Collapse bottom barsurvey

Touch Screen Tango

Let your fingers do the walking on new network multifunction systems.

Entering a waypoint name or comment has long been a sore spot for owners of keypad operated chartplotters.
You’d frequently be forced to scroll through long lists of numbers, letters and symbols to choose each character. Now you’ll find a full keyboard displayed on most touch screen multifunction displays. Touch screen MFDs are also adaptable, and that adds greatly to their service life. Because each touch screen field shown onscreen is generated by software, individual fields can be modified, added or deleted.

As a maker incorporates increased functionality or adds compatibility with an additional piece of gear, you’ll need nothing more than a simple software update. Not long ago, these types of changes required a hardware update or even a total system replacement. The only things that might restrict a touch screen going forward are processor power limitations and memory capacity.

Let’s take a look at four moderately priced touch screen capable units with chartplotter and sounder functionality.

Garmin 740s

The Garmin 740s features a 7-inch display, internal GPS receiver and 1,000-watt digital sounder packed into a single unit that comes preloaded with U.S. Coastal cartography that includes Bahamas coverage. The 740s can communicate with certain other devices like AIS or a satellite weather receiver via NMEA2000 network and or a VHF radio using NEMA0183 interface. It will also display radar data when connected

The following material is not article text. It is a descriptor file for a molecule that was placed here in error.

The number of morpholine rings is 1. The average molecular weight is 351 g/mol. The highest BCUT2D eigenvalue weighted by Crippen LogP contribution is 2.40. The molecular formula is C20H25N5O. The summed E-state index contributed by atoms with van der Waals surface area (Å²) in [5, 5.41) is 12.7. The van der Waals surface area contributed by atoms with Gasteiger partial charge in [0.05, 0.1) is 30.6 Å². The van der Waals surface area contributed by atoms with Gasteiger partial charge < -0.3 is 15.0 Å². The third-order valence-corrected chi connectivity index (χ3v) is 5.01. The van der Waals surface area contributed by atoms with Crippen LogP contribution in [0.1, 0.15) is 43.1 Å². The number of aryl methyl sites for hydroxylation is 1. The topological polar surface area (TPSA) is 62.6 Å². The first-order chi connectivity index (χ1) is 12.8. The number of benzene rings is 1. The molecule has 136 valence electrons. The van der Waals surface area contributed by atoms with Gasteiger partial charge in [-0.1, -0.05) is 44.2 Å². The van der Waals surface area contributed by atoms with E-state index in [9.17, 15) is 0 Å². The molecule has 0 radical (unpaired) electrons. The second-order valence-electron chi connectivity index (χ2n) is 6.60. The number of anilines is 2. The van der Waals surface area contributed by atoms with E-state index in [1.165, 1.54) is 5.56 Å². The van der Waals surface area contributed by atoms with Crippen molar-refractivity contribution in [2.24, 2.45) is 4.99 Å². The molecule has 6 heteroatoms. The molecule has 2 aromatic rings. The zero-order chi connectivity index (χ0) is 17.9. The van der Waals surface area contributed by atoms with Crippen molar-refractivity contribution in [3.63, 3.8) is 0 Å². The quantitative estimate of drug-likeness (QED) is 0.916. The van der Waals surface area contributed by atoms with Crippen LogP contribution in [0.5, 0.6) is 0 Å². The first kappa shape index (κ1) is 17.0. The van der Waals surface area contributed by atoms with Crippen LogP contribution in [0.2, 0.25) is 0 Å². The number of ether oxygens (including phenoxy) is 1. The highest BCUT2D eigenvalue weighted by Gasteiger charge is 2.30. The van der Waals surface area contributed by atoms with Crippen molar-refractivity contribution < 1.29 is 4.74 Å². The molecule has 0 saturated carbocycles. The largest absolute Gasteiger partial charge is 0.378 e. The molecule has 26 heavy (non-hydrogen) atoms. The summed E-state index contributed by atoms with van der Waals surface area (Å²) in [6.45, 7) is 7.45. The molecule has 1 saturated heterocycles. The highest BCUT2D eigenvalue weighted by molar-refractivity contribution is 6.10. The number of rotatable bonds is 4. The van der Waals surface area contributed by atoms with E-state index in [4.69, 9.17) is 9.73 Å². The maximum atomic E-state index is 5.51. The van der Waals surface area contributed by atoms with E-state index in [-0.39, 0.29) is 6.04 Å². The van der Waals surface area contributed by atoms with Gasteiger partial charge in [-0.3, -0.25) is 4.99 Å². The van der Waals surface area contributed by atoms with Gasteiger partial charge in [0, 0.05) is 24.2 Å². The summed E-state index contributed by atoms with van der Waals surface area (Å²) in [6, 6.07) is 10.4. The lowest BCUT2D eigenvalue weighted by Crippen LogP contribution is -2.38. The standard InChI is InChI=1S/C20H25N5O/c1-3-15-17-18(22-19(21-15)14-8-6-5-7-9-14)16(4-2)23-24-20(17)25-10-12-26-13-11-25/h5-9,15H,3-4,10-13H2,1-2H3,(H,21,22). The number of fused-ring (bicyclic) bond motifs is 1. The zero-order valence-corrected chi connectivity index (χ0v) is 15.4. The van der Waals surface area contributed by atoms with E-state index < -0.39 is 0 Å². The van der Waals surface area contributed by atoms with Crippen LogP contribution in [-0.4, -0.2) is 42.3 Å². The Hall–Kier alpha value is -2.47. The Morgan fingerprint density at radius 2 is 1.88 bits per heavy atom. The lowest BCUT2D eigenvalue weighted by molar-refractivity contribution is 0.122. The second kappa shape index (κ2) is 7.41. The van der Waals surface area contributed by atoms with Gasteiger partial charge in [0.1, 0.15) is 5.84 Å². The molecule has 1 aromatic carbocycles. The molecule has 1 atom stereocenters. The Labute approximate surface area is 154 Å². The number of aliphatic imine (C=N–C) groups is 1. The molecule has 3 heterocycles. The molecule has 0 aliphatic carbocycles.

to an optional radar antenna. The display has a front panel footprint that measures approximately 9 inches wide and 5.5 inches high. Overall depth is 3.2 inches. The single front panel push button on the 740s turns the unit on or off. Everything else is accessed using touch screen controls. The 740s display screen uses a landscape layout which measures 6 inches wide by 3.7 inches high with a very high pixel count of 800 by 480. This makes onscreen details extremely sharp.

Simrad NSS7

The smallest of the Simrad NSS “Sport” series combines touchscreen, keypad and rotary knob control. The NSS7 features a built-in GPS and sounder as well as the ability to interface with radar, StructureScan sonar and a Sirius weather receiver. Preloaded with U.S. inland and coastal cartography, the unit can also use a wide range of Navionics microSD card options. Display measures 6.4 inches on the diagonal and packs 640 by 480 pixels of resolution. The NSS7 will connect to a NMEA2000 network, SimNet, and can display a composite video input. Front panel footprint is approximately 9 inches wide and 6.3 inches high. Overall depth is approximately 3.2 inches.

Raymarine e7

Raymarine is rolling out its HybridTouch technology in new MFDs such as the e7 series. This allows boaters to choose between touch-screen or keypad control. The e7 is a 7-inch MFD that provides networking with up to six displays, as well as remote control and music over Bluetooth. Wi-Fi connectivity lets you access whatever is on the display from a mobile iOS device (your iPhone becomes a repeater, for instance). Customizing the MFD layout is a drag-and-drop affair, without scrolling through menus. An HD Digital Sonar version looks especially appealing to fishermen.

Standard Horizon CPN700i

The CPN700i is one of a pair of new release chartplotters that feature hybrid controls using a mixture of touch screen, ShuttlePoint and Rotary Knob with a push to enter. The CPN700i has a built-in GPS and an external GPS antenna connection. It comes preloaded with cartography covering the U.S. coast, as well as The Bahamas, Caribbean, Mexico, Puerto Rico and Central America. The CPN700i will interface with AIS, a black box sounder, radar, video and a VHF radio. It also has Wi-Fi, Bluetooth and built-in speakers. The display measures 7 inches and has 800 by 480 pixels of resolution. Front panel footprint is approximately 9.3 inches by 5.9. Adding a FF525 black box fishfinder and transducer will still keep the price well under $2,000. FS